Exhibit 2: Annual Movements in FX/IR
Source: Trading Economics, 2017-2018
This eventuality poses significant challenges for some countries. In Indonesia, for example, a 200 bps increase in interest rates would reduce the solvency of a large number of companies. In fact, 44 percent of public companies won’t be able to generate enough free cash flow to cover their interest expenses (Exhibit 3). While this may represent significant growth investment by healthy companies in some cases, it raises the risk of zombie companies kept alive only by easy access to cheap credit.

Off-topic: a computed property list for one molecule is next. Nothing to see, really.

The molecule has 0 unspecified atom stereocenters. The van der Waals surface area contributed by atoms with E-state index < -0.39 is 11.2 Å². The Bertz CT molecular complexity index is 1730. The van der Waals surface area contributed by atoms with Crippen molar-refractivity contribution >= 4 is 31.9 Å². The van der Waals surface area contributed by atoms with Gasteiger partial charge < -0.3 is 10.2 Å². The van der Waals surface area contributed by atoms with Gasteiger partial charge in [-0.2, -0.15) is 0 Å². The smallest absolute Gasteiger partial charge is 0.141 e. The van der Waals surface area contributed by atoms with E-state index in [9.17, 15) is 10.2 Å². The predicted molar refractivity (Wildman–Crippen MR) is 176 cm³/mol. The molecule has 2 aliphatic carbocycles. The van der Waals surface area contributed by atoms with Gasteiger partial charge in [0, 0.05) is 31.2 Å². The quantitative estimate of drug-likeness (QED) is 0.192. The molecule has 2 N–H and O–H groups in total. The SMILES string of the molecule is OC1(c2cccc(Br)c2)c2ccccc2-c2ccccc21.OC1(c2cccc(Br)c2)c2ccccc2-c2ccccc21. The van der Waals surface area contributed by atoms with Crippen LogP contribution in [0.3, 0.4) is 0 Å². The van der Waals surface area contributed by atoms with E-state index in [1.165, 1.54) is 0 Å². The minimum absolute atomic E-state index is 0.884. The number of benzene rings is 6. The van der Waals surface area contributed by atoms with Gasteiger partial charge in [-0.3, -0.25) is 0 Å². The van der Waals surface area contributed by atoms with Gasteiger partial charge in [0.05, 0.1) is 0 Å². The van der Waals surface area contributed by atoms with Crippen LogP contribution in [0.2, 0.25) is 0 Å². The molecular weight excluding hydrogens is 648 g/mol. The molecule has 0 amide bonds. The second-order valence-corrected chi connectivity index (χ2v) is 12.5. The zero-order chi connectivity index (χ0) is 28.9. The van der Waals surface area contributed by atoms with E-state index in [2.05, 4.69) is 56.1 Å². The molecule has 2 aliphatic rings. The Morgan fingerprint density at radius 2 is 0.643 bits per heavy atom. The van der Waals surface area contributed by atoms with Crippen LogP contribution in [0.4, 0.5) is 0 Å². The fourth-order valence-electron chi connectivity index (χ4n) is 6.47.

Exhibit 3: Percentage of Total Publicly Listed Companies Unable To Cover Interest Expenses with Internally Generated FCF
Source: Capital IQ – Publicly traded companies’ financial statements – 2016, Oliver Wyman Estimates
Compared to the Asian crisis of 1998, banks in Southeast Asia have significantly reduced their direct exposure to interest rates and FX. Tight regulation and risk-management practices have enabled banks to manage the IR and FX risks in their books quite effectively. However, they remain exposed to the second-order effect that these changes have on their customers through credit risk and inability to pass on interest rate changes to the asset side of the balance sheet.
Large corporates—including state-owned enterprises—have large imbalances that expose them to significant interest rate and FX risk. The best way for them to start managing this will be through the adoption of some best practices in asset liability management from the banking sector.
Understand the Size of the Problem